Near the beginning of the passage Paul is arguing exactly this when he says, “It was before your eyes that Jesus Christ was publicly portrayed as crucified.” The word “portrayed” means that Paul had described Jesus’ crucifixion very vividly to them. It is quite likely that he had actually drawn a large picture of a cross to show them what had happened to Jesus. Most people in the Roman world knew all too well what crosses did and looked like. Paul showed them Jesus that way.

This passage is also Paul’s first mention of Abraham specifically; but from here, the very architecture of the book depends on understanding the promise to Abraham. God said that Abraham would be “the father of many nations.” The term for nations is goyim, which is the word for gentiles. To be the “father of many goyim” is to be “the father of many Gentiles.” (Many of us never read it that way before, but this is what it means.)

So Paul’s insight is that if the one and only way into Abraham is through circumcision, there would be, by definition, no more goyim in the picture if the Gentiles were all circumcised. To be circumcised is to be no longer Gentile. And therefore, if the promise is to be fulfilled as YHWH gave it, the way for Gentiles to be “in Abraham” ultimately must not be the way of circumcision.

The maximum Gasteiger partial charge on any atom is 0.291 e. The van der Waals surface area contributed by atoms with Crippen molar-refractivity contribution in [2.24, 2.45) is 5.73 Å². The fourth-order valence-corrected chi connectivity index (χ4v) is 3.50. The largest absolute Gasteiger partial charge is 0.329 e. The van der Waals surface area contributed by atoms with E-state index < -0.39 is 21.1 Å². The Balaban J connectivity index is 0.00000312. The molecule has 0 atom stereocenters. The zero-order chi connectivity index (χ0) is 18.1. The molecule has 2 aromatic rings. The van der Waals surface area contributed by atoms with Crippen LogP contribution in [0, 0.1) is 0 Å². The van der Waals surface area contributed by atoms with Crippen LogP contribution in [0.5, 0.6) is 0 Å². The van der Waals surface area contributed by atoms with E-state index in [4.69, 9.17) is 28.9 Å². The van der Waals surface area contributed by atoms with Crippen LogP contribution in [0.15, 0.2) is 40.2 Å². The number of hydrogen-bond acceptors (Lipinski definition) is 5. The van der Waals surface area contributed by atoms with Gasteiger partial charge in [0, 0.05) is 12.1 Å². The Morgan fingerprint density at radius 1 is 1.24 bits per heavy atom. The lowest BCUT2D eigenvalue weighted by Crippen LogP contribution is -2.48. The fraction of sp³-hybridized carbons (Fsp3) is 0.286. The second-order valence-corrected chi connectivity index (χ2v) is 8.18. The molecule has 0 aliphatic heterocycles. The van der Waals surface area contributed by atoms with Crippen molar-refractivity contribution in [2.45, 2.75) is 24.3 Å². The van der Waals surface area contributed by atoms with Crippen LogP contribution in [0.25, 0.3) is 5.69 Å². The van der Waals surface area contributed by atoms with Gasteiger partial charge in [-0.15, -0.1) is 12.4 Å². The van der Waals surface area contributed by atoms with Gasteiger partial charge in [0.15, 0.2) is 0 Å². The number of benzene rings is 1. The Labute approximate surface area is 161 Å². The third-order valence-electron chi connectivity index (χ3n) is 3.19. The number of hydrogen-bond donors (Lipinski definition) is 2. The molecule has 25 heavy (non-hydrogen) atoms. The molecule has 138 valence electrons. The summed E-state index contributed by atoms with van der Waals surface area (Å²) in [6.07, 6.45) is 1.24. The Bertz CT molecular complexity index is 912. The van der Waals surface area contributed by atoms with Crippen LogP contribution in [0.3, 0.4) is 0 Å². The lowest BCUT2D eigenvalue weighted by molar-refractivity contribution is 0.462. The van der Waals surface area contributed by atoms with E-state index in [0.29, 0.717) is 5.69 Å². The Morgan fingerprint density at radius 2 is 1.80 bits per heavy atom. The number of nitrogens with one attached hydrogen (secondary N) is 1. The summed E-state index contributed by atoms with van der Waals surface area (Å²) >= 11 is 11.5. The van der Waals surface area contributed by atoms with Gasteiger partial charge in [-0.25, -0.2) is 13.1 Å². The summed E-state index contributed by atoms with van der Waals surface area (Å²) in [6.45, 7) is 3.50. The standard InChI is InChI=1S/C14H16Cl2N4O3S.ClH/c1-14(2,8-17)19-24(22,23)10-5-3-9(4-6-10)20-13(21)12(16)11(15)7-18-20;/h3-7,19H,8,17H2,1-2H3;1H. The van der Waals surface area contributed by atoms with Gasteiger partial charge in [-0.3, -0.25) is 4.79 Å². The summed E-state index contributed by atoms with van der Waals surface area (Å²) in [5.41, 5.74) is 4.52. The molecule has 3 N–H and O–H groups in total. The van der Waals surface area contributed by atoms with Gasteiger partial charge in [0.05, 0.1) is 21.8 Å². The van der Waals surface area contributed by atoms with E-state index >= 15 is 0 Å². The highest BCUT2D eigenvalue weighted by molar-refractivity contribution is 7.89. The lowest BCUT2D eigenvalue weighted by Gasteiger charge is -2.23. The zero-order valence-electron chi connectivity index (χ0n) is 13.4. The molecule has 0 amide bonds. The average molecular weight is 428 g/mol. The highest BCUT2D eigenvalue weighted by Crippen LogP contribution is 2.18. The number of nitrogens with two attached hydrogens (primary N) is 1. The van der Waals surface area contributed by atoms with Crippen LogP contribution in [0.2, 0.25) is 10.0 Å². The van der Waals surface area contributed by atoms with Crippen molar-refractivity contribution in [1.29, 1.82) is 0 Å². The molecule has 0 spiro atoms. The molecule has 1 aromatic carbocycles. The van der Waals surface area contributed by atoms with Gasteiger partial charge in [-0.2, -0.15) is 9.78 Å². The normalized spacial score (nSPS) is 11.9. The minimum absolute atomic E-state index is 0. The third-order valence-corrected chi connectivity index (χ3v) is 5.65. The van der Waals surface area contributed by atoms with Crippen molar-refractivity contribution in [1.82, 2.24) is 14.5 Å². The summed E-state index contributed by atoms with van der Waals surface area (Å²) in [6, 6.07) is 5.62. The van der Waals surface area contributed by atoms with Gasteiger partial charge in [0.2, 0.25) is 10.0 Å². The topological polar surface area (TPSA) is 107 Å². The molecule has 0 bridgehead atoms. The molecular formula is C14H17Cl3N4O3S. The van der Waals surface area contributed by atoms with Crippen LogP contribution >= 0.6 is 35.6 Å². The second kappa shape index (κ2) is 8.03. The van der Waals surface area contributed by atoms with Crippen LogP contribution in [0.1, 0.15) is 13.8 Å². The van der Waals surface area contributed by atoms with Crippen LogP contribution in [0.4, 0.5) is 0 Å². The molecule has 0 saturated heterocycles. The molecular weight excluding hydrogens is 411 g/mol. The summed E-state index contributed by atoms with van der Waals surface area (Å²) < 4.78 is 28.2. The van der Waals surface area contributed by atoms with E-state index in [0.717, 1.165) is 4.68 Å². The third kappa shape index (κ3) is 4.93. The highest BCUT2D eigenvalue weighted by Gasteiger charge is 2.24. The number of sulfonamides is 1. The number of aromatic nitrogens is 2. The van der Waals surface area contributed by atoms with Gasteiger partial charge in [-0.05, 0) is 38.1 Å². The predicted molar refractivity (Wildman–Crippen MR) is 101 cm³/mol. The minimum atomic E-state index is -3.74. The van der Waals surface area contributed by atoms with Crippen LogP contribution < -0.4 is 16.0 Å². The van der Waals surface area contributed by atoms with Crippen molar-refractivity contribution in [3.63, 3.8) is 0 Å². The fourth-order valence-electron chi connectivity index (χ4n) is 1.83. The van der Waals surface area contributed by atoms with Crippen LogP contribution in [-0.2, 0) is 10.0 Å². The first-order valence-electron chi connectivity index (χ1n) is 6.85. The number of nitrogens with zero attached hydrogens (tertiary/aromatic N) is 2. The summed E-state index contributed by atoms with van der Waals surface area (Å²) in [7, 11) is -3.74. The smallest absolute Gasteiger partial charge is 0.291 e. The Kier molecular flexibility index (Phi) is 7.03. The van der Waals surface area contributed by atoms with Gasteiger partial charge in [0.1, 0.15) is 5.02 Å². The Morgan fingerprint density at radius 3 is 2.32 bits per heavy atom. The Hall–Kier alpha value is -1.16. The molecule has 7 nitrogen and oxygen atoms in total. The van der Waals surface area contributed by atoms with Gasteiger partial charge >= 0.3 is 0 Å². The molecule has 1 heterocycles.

And you don’t have to look hard to see that there is a way. That way is the way of Spirit and faith. It’s even what Abraham was all about: “Abraham ‘believed God, and it was counted to him as righteousness.’ Know then that it is those of faith who are the sons of Abraham.” Faith is not a temporary badge of membership until you can get your act together. Paul wants them and us to know that faith is the sign of membership from Old Creation or the Old Age all the way into New Creation or the New Age.

Come hear it preached and enacted in the supper with Jesus this Sunday.